Abstract: The ABA based treatment is an evidence-based treatment for severe problem behaviors. Yet it has not been widely used in Korea. The purpose of this study is to evaluate the effectiveness of function based ABA treatment for 10 children & adolescents with self-injurious or aggressive behaviors in Korea. Participants were 8 boys and 2 girls aging from 7 to 17 and diagnosed with autism, PDDNOS and/or MR. FBA was conducted first then a function based treatment was developed and implemented for each participants. The treatment effectiveness was evaluated the % reduction in rate of problem behaviors from baseline to the last week of treatment. FBA results showed that the function of problem behaviors were diverse and various treatment procedures (e.g., 3-step prompt, parental training, extinction, FCT, Stimulus control, etc) were used. The result showed 80% or greater reduction in problem behaviors in 8 of 10 participants, suggesting the effectiveness of treatments conducted in Korea. Several suggestions (e.g., small N, diverse outcome measures, etc) and practical issues (e.g., therapist training, supervision, etc.) are also discussed.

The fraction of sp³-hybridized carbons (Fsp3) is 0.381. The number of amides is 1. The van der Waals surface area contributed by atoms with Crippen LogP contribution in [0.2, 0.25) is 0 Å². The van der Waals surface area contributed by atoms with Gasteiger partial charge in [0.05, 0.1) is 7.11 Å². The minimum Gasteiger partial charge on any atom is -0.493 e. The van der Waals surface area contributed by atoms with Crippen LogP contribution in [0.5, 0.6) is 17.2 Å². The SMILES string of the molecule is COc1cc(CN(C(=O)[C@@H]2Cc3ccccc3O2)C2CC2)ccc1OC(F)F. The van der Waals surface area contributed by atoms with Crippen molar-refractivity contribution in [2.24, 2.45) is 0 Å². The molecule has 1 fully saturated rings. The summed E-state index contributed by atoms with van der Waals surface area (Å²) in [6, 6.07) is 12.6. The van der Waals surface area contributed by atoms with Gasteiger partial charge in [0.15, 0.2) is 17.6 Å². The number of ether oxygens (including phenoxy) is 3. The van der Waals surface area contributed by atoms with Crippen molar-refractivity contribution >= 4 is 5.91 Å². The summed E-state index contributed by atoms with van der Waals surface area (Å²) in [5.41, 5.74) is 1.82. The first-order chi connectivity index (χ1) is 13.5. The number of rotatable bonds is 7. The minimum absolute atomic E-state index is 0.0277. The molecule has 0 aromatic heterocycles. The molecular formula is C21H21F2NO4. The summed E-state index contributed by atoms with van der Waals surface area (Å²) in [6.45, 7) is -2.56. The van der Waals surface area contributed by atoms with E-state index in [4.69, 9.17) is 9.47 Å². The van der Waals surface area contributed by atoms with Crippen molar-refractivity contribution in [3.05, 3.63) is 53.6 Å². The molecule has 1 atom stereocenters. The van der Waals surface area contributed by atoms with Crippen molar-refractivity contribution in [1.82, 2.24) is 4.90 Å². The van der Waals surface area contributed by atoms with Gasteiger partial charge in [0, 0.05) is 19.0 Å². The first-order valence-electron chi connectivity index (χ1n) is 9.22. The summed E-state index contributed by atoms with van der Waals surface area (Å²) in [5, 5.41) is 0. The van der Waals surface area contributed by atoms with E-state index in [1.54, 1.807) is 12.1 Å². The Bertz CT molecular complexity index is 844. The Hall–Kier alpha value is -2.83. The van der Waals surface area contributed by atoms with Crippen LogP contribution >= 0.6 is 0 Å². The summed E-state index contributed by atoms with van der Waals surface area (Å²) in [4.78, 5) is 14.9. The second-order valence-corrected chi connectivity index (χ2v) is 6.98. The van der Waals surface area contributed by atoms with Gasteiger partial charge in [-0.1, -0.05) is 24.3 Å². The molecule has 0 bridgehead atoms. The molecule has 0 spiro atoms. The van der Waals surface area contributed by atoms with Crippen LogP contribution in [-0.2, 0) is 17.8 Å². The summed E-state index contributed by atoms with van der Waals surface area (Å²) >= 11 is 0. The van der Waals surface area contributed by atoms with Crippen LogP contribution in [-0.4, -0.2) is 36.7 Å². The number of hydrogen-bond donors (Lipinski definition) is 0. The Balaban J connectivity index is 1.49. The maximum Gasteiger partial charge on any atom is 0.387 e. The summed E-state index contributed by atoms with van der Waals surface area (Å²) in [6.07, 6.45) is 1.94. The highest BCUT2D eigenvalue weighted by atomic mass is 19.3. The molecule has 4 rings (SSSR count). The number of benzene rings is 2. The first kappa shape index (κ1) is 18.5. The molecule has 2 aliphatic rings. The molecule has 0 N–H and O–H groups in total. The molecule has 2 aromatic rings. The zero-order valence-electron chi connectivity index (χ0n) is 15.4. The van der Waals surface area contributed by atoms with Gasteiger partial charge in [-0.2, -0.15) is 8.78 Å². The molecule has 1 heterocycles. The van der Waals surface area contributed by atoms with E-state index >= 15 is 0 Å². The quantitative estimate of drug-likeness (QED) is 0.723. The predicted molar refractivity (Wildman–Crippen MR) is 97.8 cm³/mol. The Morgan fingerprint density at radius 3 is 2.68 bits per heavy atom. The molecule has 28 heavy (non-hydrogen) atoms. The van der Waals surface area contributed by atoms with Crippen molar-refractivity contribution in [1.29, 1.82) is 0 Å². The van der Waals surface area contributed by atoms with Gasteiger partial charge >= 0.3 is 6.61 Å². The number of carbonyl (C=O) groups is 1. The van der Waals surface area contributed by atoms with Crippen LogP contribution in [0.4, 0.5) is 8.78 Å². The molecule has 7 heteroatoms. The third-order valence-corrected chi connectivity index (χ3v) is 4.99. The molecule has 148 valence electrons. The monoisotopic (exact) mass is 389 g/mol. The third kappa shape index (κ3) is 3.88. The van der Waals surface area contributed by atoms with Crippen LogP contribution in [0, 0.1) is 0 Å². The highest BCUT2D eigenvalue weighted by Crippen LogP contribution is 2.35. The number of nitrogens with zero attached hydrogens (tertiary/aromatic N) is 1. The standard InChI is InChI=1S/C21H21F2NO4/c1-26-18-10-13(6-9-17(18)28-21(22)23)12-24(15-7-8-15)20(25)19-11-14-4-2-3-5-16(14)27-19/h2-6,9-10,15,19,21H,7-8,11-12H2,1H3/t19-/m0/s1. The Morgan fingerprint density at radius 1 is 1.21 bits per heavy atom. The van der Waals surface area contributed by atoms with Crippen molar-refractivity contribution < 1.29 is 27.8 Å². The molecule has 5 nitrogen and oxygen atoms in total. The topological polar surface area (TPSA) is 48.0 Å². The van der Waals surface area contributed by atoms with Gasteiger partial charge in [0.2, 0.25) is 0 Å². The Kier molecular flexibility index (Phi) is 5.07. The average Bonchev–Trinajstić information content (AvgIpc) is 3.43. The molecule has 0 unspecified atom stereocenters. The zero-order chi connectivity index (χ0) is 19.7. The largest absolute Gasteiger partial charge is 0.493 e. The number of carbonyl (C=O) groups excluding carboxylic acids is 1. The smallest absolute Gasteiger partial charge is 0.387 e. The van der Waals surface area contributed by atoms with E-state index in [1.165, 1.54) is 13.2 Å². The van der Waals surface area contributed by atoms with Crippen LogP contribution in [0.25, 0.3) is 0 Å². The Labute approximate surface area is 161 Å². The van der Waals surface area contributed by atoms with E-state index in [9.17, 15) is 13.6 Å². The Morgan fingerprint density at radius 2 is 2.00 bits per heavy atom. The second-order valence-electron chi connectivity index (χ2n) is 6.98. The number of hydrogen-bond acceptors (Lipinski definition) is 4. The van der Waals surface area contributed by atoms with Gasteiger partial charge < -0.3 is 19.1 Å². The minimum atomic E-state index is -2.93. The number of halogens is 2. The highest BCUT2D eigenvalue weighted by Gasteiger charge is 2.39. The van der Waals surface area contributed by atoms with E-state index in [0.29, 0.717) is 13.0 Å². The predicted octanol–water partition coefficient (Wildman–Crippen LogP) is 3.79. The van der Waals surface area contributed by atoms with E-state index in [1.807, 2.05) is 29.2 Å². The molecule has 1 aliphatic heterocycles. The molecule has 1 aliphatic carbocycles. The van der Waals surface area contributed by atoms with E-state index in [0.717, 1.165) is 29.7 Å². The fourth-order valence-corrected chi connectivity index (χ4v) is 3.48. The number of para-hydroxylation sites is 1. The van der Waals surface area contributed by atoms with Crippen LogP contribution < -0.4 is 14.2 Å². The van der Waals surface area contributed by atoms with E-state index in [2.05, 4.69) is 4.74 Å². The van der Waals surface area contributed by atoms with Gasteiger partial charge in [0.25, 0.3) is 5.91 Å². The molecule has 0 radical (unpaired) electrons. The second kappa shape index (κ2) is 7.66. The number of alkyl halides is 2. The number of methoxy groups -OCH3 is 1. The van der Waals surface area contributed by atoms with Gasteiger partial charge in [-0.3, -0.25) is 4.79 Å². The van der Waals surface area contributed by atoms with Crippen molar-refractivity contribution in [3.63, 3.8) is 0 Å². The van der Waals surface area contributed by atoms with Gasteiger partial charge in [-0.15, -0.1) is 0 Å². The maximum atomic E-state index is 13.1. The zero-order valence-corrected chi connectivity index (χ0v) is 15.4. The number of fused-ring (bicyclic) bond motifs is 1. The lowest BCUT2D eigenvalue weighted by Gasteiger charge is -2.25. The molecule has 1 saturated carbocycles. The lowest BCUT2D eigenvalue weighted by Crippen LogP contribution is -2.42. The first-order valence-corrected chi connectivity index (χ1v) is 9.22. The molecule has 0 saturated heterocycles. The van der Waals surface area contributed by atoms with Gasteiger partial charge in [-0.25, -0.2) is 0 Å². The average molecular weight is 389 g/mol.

Examining the Consistency in Results From Functional Assessment (FA) and Questions About Behavior Function (QABF): The Preliminary Results
BOO YEOL CHOI (Yonsei University), Hyeonsuk Jang (Seoul Municipal Children's Hospital), U-jin Lee (Yonsei University), Yealee Kim (Yonsei University), SoYeon Lee (Seoul Municipal Children's Hospital), Hyunsun Ahn (Yonsei University), Minhee Kim (Yonsei University), Jean H. Choi (Yonsei University)